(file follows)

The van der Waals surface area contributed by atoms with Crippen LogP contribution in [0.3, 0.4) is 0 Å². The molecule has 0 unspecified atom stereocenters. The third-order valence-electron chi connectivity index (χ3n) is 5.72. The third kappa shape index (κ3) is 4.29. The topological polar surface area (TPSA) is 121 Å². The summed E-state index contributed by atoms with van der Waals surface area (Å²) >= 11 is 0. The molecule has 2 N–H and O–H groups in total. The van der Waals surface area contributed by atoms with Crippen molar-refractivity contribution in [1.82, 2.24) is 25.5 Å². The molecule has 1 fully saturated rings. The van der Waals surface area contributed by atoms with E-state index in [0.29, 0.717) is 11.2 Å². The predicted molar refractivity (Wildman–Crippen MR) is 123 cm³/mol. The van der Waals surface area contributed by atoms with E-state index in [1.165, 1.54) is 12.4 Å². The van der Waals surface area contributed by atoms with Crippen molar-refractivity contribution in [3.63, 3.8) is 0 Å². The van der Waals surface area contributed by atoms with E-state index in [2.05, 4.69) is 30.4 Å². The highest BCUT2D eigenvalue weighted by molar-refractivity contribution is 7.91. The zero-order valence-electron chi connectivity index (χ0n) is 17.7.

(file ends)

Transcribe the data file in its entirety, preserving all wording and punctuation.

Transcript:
The van der Waals surface area contributed by atoms with Crippen LogP contribution in [0.3, 0.4) is 0 Å². The molecule has 0 unspecified atom stereocenters. The third-order valence-electron chi connectivity index (χ3n) is 5.72. The third kappa shape index (κ3) is 4.29. The topological polar surface area (TPSA) is 121 Å². The summed E-state index contributed by atoms with van der Waals surface area (Å²) >= 11 is 0. The molecule has 2 N–H and O–H groups in total. The van der Waals surface area contributed by atoms with Crippen molar-refractivity contribution in [1.82, 2.24) is 25.5 Å². The molecule has 1 fully saturated rings. The van der Waals surface area contributed by atoms with E-state index in [0.29, 0.717) is 11.2 Å². The predicted molar refractivity (Wildman–Crippen MR) is 123 cm³/mol. The van der Waals surface area contributed by atoms with E-state index in [1.165, 1.54) is 12.4 Å². The van der Waals surface area contributed by atoms with Crippen molar-refractivity contribution in [3.63, 3.8) is 0 Å². The van der Waals surface area contributed by atoms with E-state index in [2.05, 4.69) is 30.4 Å². The highest BCUT2D eigenvalue weighted by molar-refractivity contribution is 7.91. The zero-order valence-electron chi connectivity index (χ0n) is 17.7.